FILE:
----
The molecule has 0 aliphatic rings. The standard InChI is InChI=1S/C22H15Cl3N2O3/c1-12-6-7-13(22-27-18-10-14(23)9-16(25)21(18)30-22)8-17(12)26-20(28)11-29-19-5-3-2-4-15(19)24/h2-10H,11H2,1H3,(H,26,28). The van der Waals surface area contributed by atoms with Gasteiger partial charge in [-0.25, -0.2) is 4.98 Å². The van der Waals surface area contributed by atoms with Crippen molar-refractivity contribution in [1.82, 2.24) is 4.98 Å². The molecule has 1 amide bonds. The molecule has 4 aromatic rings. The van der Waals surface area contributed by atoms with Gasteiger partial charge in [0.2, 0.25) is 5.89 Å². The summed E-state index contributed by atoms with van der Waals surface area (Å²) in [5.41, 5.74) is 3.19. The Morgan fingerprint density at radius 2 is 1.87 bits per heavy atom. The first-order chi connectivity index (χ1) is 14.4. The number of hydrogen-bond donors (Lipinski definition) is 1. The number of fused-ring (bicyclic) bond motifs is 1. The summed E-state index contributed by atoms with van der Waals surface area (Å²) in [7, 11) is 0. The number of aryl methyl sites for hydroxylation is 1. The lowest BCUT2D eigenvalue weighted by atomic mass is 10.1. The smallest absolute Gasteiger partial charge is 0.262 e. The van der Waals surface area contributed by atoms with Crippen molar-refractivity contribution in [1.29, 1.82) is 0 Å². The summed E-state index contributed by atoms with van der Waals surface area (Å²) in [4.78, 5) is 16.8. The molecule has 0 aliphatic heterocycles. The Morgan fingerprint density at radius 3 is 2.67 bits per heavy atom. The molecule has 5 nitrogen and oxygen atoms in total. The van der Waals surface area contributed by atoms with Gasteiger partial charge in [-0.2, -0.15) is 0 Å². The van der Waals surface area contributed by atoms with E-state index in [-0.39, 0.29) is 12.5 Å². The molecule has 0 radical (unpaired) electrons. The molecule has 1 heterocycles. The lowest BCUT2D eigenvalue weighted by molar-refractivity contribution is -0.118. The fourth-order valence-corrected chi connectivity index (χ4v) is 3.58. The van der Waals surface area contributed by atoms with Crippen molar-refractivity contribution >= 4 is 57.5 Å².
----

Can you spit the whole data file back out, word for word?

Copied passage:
The molecule has 0 aliphatic rings. The standard InChI is InChI=1S/C22H15Cl3N2O3/c1-12-6-7-13(22-27-18-10-14(23)9-16(25)21(18)30-22)8-17(12)26-20(28)11-29-19-5-3-2-4-15(19)24/h2-10H,11H2,1H3,(H,26,28). The van der Waals surface area contributed by atoms with Gasteiger partial charge in [-0.25, -0.2) is 4.98 Å². The van der Waals surface area contributed by atoms with Crippen molar-refractivity contribution in [1.82, 2.24) is 4.98 Å². The molecule has 1 amide bonds. The molecule has 4 aromatic rings. The van der Waals surface area contributed by atoms with Gasteiger partial charge in [0.2, 0.25) is 5.89 Å². The summed E-state index contributed by atoms with van der Waals surface area (Å²) in [5.41, 5.74) is 3.19. The Morgan fingerprint density at radius 2 is 1.87 bits per heavy atom. The first-order chi connectivity index (χ1) is 14.4. The number of hydrogen-bond donors (Lipinski definition) is 1. The number of fused-ring (bicyclic) bond motifs is 1. The summed E-state index contributed by atoms with van der Waals surface area (Å²) in [7, 11) is 0. The number of aryl methyl sites for hydroxylation is 1. The lowest BCUT2D eigenvalue weighted by atomic mass is 10.1. The smallest absolute Gasteiger partial charge is 0.262 e. The van der Waals surface area contributed by atoms with Crippen molar-refractivity contribution in [1.29, 1.82) is 0 Å². The summed E-state index contributed by atoms with van der Waals surface area (Å²) in [4.78, 5) is 16.8. The molecule has 0 aliphatic heterocycles. The Morgan fingerprint density at radius 3 is 2.67 bits per heavy atom. The molecule has 5 nitrogen and oxygen atoms in total. The van der Waals surface area contributed by atoms with Gasteiger partial charge in [-0.2, -0.15) is 0 Å². The van der Waals surface area contributed by atoms with E-state index in [-0.39, 0.29) is 12.5 Å². The molecule has 0 radical (unpaired) electrons. The molecule has 1 heterocycles. The lowest BCUT2D eigenvalue weighted by molar-refractivity contribution is -0.118. The fourth-order valence-corrected chi connectivity index (χ4v) is 3.58. The van der Waals surface area contributed by atoms with Crippen molar-refractivity contribution >= 4 is 57.5 Å².